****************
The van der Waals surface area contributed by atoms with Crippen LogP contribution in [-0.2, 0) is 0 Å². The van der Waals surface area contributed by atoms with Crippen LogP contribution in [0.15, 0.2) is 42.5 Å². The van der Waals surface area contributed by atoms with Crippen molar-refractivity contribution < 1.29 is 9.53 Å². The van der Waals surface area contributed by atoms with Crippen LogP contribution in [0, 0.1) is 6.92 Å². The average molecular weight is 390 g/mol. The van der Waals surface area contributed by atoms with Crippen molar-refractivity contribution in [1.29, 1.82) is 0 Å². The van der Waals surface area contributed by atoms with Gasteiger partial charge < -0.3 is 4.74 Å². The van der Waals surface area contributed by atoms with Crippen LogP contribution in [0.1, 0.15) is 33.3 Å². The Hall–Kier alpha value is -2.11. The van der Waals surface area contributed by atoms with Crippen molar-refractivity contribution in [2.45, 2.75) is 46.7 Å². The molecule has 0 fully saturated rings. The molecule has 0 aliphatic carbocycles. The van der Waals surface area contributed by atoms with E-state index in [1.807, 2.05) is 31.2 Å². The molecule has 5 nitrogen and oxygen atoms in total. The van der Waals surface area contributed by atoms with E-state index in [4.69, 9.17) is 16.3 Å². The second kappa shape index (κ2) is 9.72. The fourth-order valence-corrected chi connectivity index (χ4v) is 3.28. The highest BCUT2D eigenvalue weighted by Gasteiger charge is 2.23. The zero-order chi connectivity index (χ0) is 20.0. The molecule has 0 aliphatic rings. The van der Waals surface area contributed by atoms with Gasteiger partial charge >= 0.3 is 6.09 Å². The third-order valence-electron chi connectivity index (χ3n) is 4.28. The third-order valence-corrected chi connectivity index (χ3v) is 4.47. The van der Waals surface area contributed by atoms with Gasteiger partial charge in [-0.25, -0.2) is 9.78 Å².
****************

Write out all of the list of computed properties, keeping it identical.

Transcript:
The van der Waals surface area contributed by atoms with Crippen LogP contribution in [-0.2, 0) is 0 Å². The van der Waals surface area contributed by atoms with Crippen LogP contribution in [0.15, 0.2) is 42.5 Å². The van der Waals surface area contributed by atoms with Crippen molar-refractivity contribution < 1.29 is 9.53 Å². The van der Waals surface area contributed by atoms with Crippen LogP contribution in [0, 0.1) is 6.92 Å². The average molecular weight is 390 g/mol. The van der Waals surface area contributed by atoms with Crippen molar-refractivity contribution in [1.29, 1.82) is 0 Å². The van der Waals surface area contributed by atoms with Gasteiger partial charge < -0.3 is 4.74 Å². The van der Waals surface area contributed by atoms with Crippen LogP contribution in [0.1, 0.15) is 33.3 Å². The Hall–Kier alpha value is -2.11. The van der Waals surface area contributed by atoms with Crippen molar-refractivity contribution in [2.45, 2.75) is 46.7 Å². The molecule has 0 fully saturated rings. The molecule has 0 aliphatic carbocycles. The van der Waals surface area contributed by atoms with E-state index in [1.807, 2.05) is 31.2 Å². The molecule has 5 nitrogen and oxygen atoms in total. The van der Waals surface area contributed by atoms with E-state index in [4.69, 9.17) is 16.3 Å². The second kappa shape index (κ2) is 9.72. The fourth-order valence-corrected chi connectivity index (χ4v) is 3.28. The highest BCUT2D eigenvalue weighted by Gasteiger charge is 2.23. The zero-order chi connectivity index (χ0) is 20.0. The molecule has 0 aliphatic rings. The van der Waals surface area contributed by atoms with Gasteiger partial charge >= 0.3 is 6.09 Å². The third-order valence-electron chi connectivity index (χ3n) is 4.28. The third-order valence-corrected chi connectivity index (χ3v) is 4.47. The van der Waals surface area contributed by atoms with Gasteiger partial charge in [-0.25, -0.2) is 9.78 Å².